SXSW 2007 Wrap-up

It’s over… my time in Austin, that is. I had a great time listening to live music, seeing friends and colleagues, and enjoying the city’s great eateries. Big cheers to the free buses (aka “Dillos”) that served our RV campground conveniently, though I must say the walk home was very pleasant along the Town Lake bike/hike path.

Three hip-hip-hurrays to the SXSW Interactive conference, also. It was great to meet everyone including: Dominique Lussier (Ottawa, Canada), John Mosteller, Christiano Prado, Grant Hutchins (newly of SpiceWorks in Austin, TX), Rob Grady, Dan Ritzenhaler and Ryan Johnson (Forty) and the good folks from SOMA FM (I told them that I love Big Al, their AI DJ and got a sticker!). James Archer and Nathan Smith—sorry we didn’t get to talk and catch up. I hear from lots of folks that attended this year that it was almost impossible to catch everyone for more than a “hello”, so hopefully we can connect again soon.

The conference has grown (a lot) since my first time in 2005. It’s good for the industry, and shows an enthusiasm that is contagious enough to bring the creative industry (aka Interactive) to the mainstream. The downside was some logistical issues at the conference center and a harder time meeting and talking to everyone. I’m thinking of skipping next year and going to a WDN or AEA conference instead.

Here are my thoughts, gripes, and notes:

Helvetica: Love it or Hate it

I had the pleasure of attending the world premier of the film Helvetica. It was inspiring, educational, funny, and elegant. Most impressive for a film about a typeface! Go see it if you get a chance. See the full screening schedule. (Also note Kottke’s review.)

Future Panelists?

Notes to all future panelist/speakers:

  1. Please post slides to a URI for later reference (and for those that didn’t make it to the panel)
  2. Please use a simple, not clever, title for your talk, and stick with the topic after giving the details to the SXSW folks. There were several sessions this year that seemed to promise A,B,C and delivered X,Y,Z; in one case it worked out well and in another case it was disappointing.


Following are my notes and links from the sessions I attended. Like several other attendees, I tended to enjoy the one or two person sessions that were focused and well-prepared (as opposed to a fairly general panel that covered some ground but didn’t leave us with a lot of “take-aways” or solid learning.)

My favorites: After the Brief: A Field Guide to Design Inspiration (slides, podcast) and Web Typography Sucks. I liked both because they were superbly delivered, had great content, included valuable lessons, and covered areas that I need to work on.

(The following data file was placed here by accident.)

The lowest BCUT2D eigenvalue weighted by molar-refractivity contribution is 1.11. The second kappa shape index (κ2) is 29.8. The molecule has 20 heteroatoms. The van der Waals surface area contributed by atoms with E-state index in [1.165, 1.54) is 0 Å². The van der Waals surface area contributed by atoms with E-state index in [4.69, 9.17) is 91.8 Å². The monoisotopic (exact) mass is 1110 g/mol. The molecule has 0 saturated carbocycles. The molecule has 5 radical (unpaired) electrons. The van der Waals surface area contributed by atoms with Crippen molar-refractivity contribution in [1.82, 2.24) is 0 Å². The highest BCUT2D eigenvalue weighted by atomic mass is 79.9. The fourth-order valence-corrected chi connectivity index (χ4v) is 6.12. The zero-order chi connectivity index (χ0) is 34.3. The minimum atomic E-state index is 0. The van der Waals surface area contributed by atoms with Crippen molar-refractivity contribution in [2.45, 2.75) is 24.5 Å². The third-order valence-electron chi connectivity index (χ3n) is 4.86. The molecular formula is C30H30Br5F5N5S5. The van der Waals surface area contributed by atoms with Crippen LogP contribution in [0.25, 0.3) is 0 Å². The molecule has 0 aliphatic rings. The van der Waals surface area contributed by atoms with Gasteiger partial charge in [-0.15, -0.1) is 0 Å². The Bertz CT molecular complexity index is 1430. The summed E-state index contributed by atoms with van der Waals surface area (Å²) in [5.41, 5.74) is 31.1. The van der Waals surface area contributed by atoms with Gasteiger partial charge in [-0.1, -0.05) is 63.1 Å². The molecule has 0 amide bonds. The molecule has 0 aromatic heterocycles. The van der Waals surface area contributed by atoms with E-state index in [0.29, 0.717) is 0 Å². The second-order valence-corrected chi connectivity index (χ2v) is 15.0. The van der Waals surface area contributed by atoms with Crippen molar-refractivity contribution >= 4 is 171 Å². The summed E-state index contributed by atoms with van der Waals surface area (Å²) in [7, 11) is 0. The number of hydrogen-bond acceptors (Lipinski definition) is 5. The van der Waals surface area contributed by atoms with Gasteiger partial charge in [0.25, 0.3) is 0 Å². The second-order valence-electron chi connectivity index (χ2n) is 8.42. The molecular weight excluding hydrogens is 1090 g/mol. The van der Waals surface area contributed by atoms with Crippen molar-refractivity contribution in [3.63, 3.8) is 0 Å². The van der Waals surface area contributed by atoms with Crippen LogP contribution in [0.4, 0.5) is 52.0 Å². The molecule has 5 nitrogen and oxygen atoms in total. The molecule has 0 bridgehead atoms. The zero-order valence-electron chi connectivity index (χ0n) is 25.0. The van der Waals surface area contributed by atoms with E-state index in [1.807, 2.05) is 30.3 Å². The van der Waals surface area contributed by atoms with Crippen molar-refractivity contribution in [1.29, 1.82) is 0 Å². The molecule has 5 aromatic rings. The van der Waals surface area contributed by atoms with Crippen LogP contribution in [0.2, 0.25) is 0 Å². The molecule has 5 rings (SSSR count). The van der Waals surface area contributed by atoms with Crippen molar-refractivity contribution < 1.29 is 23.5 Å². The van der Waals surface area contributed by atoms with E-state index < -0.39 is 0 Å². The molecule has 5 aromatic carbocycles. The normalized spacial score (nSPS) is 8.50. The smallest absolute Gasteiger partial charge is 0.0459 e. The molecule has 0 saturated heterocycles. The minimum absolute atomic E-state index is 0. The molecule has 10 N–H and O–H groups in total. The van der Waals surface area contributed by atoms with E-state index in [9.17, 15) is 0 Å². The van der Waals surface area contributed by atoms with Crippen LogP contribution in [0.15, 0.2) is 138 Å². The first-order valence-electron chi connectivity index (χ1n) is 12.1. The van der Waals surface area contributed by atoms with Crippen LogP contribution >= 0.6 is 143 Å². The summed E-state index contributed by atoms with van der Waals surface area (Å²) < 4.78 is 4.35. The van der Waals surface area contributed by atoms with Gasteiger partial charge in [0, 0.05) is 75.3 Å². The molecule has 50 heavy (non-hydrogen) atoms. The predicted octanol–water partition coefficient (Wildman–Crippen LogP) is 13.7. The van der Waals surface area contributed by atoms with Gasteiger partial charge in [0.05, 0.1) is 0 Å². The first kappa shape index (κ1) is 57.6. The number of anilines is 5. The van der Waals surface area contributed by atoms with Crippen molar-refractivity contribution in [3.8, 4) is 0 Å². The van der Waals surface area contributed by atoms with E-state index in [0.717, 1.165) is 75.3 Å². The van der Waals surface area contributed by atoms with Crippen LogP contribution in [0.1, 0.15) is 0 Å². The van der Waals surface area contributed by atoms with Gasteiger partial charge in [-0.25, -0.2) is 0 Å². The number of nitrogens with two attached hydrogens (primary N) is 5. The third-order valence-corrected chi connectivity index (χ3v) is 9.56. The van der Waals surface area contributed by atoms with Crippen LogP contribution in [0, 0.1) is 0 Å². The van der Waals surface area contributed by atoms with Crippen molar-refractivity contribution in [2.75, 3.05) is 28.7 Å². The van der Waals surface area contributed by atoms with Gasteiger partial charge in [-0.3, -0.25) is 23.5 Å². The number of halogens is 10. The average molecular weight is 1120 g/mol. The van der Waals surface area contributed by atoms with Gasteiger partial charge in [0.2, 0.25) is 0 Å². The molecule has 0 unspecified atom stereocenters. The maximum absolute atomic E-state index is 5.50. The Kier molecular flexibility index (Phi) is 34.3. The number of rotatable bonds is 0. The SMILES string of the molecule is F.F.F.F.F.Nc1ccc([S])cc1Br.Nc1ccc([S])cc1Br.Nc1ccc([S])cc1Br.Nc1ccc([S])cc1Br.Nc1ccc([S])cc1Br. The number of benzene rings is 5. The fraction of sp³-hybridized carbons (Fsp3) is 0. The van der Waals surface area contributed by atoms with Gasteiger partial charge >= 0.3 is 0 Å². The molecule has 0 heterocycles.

Wishlist: Two sessions that I wish I had gone to are Writing, Better and Javascript: The Big Divide — both had great feedback and started good discussions. Can’t wait for the rest of the podcasts…

Reader beware, my notes below are “raw” and might not make total sense to you.

High- and Low-class Web Design

big question: do you design for yourself or your audience?

class decisions affect design decisions

if you AREN’T your audience, do you respect them?

  • try not to be apart or other from your customer—if you do, you can cause damage
  • evolution of design: move towards your audience, or bring them towards you?
  • is bad design “bad”? or is it just different design? “new is threatening, the old is reassuring”

Power Session: Grids

tagline: “Grids Are Good and How to Design with Them”

dots are the basics, then grids. grids will an order to our designs and suggest how to find an order in things

history of design from ornamentation to modernism

  • Paul Rand 1975 IWD report
  • J. Müller-Brockmann: grid book

good examples:

  • Massimo Vignelli — NPS brand across a multitude of applications and has a strong use of grids
  • The Guardian (UK) grid design

requirements… constraints for the example site:

  • 1024 by 768 screen size (really is 960 by 700 or 650)
  • fit an ad unit into it (336px)


  • grids are comprised of units (12 is the ideal number of units)
  • use CSS box model as an overlay over top of the grid
  • spacing add more spacing at the bottom of a word (the eye automatically makes the space equal)
  • add 1-2px links between elements to help demarcate them
  • split grid areas into combinations but vary the sizes to make it interesting
  • force hanging lines: enforce where content stops and then starts again to show a visual break and keep things orderly

Decade of Style

(with Meyer, Holzschlag, Bowman, and Chris Wilson)

some favorite CSS properties:

  • margin: could do this with HTML, you had to use spacer images and junk tags
  • background: beautification
  • clip: lesson on what can go wrong

important to CSS history:

missing pieces:

  • layout language (complex)
  • variables and constants
  • WYSIWYG tools for web designers (next year’s panel idea: Should Web Designers Know How to Hand-code?)

Field Guide to Design Inspiration

Influence versus inspiration: recognize the value of your surroundings. Not just looking at at other similar projects. Great design is a result of your whole experience (and life)—example of Pablo Picasso parable: even a very quick result is a result of a lifetime of experience.

[Lady see Picasso on a bench in the park, and is very excited to meet him, and asks him to draw her portrait. He draws one straight line, hands her the piece, and says “that will be $50,000” please. She says, “Wow, I know your famous, but how could it be that much for one second of your time?” He says, “Lady, that painting that I just did took me 50 years to produce.”]

A. Meggs, “History of Graphic Design”
Reading history books on graphic design helps to have a background on the industry and where it has gone before.

tips and exercises

  • turn off your computer
  • practice traditional design: letterpress, printmaking, screening, etc
    • this creates new ideas (like Jason’s business card idea)
  • embrace your emotional attachment to things
    • Jason: comic books and sci-fi covers
  • storytelling
  • puzzles, problem solving
    • Rob: daily haiku
    • crossword puzzles, wordplay
  • flex your brain muscles


  • Allan Fletcher, “The Art of Looking Sideways”